Research is at the core of all investigation: excavations as part of the planning process, historic building recording for private houses, community projects engaging a diverse audience or a million pound initiatives funded by research councils. Whoever is footing the bill, each time an archaeologist begins a new project the research design should outline how that investigation aims to answer specific questions, produce new knowledge or challenge old ideas. The pursuit of knowledge is central to our work – isn’t it?
Our 2014 conference aims to examine the concept of research across current archaeological practice, as well as highlighting how archaeologists contribute new knowledge to a wider understanding of the human past. The conference hopes to question how research practice has developed and to face the challenges often posed to heritage professionals regarding value, quality, dissemination and accessibility. Why should all archaeological projects ensure the knowledge they create is accessible? How can academic research influence policy and practice? What can employers do to engage all their staff in best practice and guarantee the highest quality research? Why should developers and clients pay for archaeological research? What is the role of communities in setting our research agenda? Finally, we hope our 2014 conference in Glasgow will give us all a chance to sit back and relax, while we enjoy new discoveries, experience new techniques and explore archaeological research at its very best.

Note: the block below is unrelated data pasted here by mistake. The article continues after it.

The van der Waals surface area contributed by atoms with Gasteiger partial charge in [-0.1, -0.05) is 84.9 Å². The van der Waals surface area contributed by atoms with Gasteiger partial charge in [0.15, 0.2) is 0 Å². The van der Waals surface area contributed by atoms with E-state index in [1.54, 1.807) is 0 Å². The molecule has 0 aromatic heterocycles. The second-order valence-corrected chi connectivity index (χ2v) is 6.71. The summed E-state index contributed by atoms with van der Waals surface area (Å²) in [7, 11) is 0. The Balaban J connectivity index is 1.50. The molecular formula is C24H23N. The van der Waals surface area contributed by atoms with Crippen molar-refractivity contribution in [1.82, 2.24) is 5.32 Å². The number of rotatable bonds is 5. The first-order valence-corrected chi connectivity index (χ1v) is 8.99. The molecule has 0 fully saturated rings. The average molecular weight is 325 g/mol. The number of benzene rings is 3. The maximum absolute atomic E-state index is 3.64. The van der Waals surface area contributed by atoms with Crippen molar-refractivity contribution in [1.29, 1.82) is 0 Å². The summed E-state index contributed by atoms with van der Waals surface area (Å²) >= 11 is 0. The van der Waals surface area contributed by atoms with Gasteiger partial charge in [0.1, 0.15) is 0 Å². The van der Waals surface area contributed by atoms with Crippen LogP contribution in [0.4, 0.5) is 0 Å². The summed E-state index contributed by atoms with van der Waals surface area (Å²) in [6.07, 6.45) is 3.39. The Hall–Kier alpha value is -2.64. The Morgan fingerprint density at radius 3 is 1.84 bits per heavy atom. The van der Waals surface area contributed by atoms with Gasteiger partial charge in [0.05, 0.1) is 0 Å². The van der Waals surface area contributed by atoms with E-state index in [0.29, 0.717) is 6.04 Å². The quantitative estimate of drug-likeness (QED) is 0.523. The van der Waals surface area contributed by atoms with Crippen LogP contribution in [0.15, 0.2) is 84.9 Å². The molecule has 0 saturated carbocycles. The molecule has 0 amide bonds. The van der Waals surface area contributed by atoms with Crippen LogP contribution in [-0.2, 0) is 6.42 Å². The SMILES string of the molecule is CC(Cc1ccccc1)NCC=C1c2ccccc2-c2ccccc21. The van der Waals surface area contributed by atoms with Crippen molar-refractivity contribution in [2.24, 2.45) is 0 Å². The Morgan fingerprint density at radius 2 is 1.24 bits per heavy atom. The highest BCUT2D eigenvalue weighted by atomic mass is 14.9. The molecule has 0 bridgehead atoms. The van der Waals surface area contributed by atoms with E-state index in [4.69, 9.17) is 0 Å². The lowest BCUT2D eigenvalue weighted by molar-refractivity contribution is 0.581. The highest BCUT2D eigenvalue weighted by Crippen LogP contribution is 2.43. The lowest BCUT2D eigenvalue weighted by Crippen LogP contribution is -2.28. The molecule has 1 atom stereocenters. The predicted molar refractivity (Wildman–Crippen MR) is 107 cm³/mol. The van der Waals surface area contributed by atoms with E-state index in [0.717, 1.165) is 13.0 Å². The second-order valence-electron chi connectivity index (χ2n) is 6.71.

The 2014 conference will be sponsored by Historic Scotland and Towergate Insurance; if your organisation is interested in sponsoring any of our sessions and excursions, providing a display in our exhibition hall or advertising in our conference programme, please have a look at the sponsorship pages.